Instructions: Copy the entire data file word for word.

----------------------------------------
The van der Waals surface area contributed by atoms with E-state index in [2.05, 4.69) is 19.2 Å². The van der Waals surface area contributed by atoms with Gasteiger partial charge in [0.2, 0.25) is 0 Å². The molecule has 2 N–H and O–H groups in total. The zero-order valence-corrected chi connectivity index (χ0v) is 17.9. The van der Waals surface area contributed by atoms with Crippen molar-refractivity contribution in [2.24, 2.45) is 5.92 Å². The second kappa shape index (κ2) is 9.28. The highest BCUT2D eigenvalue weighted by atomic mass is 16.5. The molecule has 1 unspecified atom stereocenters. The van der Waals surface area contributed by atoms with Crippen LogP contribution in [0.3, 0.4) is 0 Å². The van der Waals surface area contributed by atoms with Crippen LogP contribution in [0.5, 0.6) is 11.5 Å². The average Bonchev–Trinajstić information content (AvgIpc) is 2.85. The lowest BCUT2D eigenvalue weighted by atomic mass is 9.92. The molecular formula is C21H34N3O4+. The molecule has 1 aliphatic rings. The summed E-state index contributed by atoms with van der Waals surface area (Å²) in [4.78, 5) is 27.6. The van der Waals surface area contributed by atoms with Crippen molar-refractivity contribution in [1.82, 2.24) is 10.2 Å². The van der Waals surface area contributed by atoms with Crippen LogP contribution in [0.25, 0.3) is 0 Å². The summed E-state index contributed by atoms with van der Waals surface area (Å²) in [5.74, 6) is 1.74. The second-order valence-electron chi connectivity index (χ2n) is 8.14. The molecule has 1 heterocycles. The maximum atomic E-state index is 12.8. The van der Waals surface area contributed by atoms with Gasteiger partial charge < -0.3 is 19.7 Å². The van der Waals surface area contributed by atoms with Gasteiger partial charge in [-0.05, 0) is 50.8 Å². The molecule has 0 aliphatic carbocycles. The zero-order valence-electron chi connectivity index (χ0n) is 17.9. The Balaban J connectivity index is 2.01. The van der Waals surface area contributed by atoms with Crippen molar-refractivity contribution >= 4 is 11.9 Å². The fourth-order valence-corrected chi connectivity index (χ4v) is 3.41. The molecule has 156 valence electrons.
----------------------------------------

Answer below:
The van der Waals surface area contributed by atoms with E-state index in [2.05, 4.69) is 19.2 Å². The van der Waals surface area contributed by atoms with Gasteiger partial charge in [0.2, 0.25) is 0 Å². The molecule has 2 N–H and O–H groups in total. The zero-order valence-corrected chi connectivity index (χ0v) is 17.9. The van der Waals surface area contributed by atoms with Crippen molar-refractivity contribution in [2.24, 2.45) is 5.92 Å². The second kappa shape index (κ2) is 9.28. The highest BCUT2D eigenvalue weighted by atomic mass is 16.5. The molecule has 1 unspecified atom stereocenters. The van der Waals surface area contributed by atoms with Crippen LogP contribution in [0.3, 0.4) is 0 Å². The van der Waals surface area contributed by atoms with Crippen LogP contribution in [0.5, 0.6) is 11.5 Å². The average Bonchev–Trinajstić information content (AvgIpc) is 2.85. The lowest BCUT2D eigenvalue weighted by atomic mass is 9.92. The molecular formula is C21H34N3O4+. The molecule has 1 aliphatic rings. The summed E-state index contributed by atoms with van der Waals surface area (Å²) in [4.78, 5) is 27.6. The van der Waals surface area contributed by atoms with Crippen molar-refractivity contribution in [1.82, 2.24) is 10.2 Å². The van der Waals surface area contributed by atoms with Crippen LogP contribution in [0.25, 0.3) is 0 Å². The summed E-state index contributed by atoms with van der Waals surface area (Å²) in [5.74, 6) is 1.74. The second-order valence-electron chi connectivity index (χ2n) is 8.14. The molecule has 1 heterocycles. The maximum atomic E-state index is 12.8. The van der Waals surface area contributed by atoms with Gasteiger partial charge < -0.3 is 19.7 Å². The van der Waals surface area contributed by atoms with Gasteiger partial charge in [-0.05, 0) is 50.8 Å². The molecule has 0 aliphatic carbocycles. The zero-order valence-electron chi connectivity index (χ0n) is 17.9. The Balaban J connectivity index is 2.01. The van der Waals surface area contributed by atoms with Crippen molar-refractivity contribution >= 4 is 11.9 Å². The fourth-order valence-corrected chi connectivity index (χ4v) is 3.41. The molecule has 156 valence electrons.